Bernnie Federko

TRIBE Member
The Indonesian navy has retrieved from the seabed the tail of the AirAsia plane that crashed two weeks ago.
Divers used an inflatable device to pull the tail to the sea's surface.
They are also searching for the plane's "black box" flight recorders, which officials believe have been separated from the tail section.
QZ8501 disappeared from radar in bad weather on 28 December with 162 people on board. It was flying from Surabaya in Indonesia to Singapore.
Forty-eight bodies have been retrieved so far. Search teams believe most of the remains may still be inside the fuselage of the plane, which has yet to be found.
On Friday, pings were detected in the Java Sea near where the tail was found. Officials said they could have come from the plane's "black box" flight recorders.
Crucial clues
The rear part of the Airbus A320-200 was spotted on Wednesday by an unmanned underwater vehicle at a depth of about 30m (100ft).
It was upside down and partially buried about 30km (20 miles) from the point of last contact with the plane, off the coast of Borneo, authorities said.
Search teams have been pulling bodies and wreckage from the sea but progress has been slow due to high waves and stormy weather.
The cause of the crash is unknown but the plane had encountered bad weather and asked for a flight path change before communication was lost.
The "black box" flight data recorders are usually housed inside the rear part of the plane.
They are designed to survive a crash and being submerged in water, and contain underwater locator beacons which emit the so-called "pings" for at least 30 days.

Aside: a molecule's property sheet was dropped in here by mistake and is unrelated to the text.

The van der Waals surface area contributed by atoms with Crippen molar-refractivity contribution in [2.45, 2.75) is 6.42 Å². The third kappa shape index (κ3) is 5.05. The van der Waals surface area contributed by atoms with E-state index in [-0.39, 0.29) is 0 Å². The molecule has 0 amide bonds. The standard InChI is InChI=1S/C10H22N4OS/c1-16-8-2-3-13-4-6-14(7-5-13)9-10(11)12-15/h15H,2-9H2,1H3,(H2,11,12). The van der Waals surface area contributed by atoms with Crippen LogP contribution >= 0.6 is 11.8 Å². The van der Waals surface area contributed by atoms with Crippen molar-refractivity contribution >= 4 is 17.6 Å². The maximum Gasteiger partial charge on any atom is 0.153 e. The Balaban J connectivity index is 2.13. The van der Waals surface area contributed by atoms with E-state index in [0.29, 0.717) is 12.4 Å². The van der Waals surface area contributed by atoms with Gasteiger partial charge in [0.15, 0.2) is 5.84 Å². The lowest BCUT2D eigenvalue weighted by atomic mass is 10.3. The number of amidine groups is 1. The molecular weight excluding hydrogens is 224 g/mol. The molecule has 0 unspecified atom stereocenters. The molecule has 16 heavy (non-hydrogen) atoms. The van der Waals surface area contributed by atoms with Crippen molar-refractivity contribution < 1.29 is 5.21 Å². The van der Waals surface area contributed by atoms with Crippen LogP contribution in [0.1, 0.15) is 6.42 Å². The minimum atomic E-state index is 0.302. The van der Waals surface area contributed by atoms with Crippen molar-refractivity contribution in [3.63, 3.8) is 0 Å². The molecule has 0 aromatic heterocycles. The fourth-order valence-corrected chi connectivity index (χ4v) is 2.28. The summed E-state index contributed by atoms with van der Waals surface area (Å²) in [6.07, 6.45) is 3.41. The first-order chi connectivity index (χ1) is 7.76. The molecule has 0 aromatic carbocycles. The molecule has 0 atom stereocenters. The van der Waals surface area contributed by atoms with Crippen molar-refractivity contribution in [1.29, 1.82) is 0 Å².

Finding them has been one of the top priorities for search teams as they provide crucial clues from the last moments of the flight before it came down.


AirAsia QZ8501: Plane tail lifted from seabed - BBC News
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Bernnie Federko

TRIBE Member
Official: AirAsia Flight 8501 black boxes found
3 hours ago
Search teams believe they have found the missing black boxes of AirAsia Flight 8501. Divers are expected to recover them on Monday. Officials are hopeful the boxes will provide answers as to why the plane crashed into the Java Sea in December.

Bernnie Federko

TRIBE Member
The flight data recorder of AirAsia flight 8501 has been retrieved from the Java Sea. Authorities say the cockpit voice recorder from the passenger jet that crashed on December 28 has also been located.

Navy divers on Monday brought to the surface the flight data recorder of the Indonesia AirAsia flight, two weeks after it crashed in the Java Sea.

The head of Indonesia’s search and rescue agency, Henry Bambang Soelistyo, said the data and voice recorders that compose the so-called black box had become separated.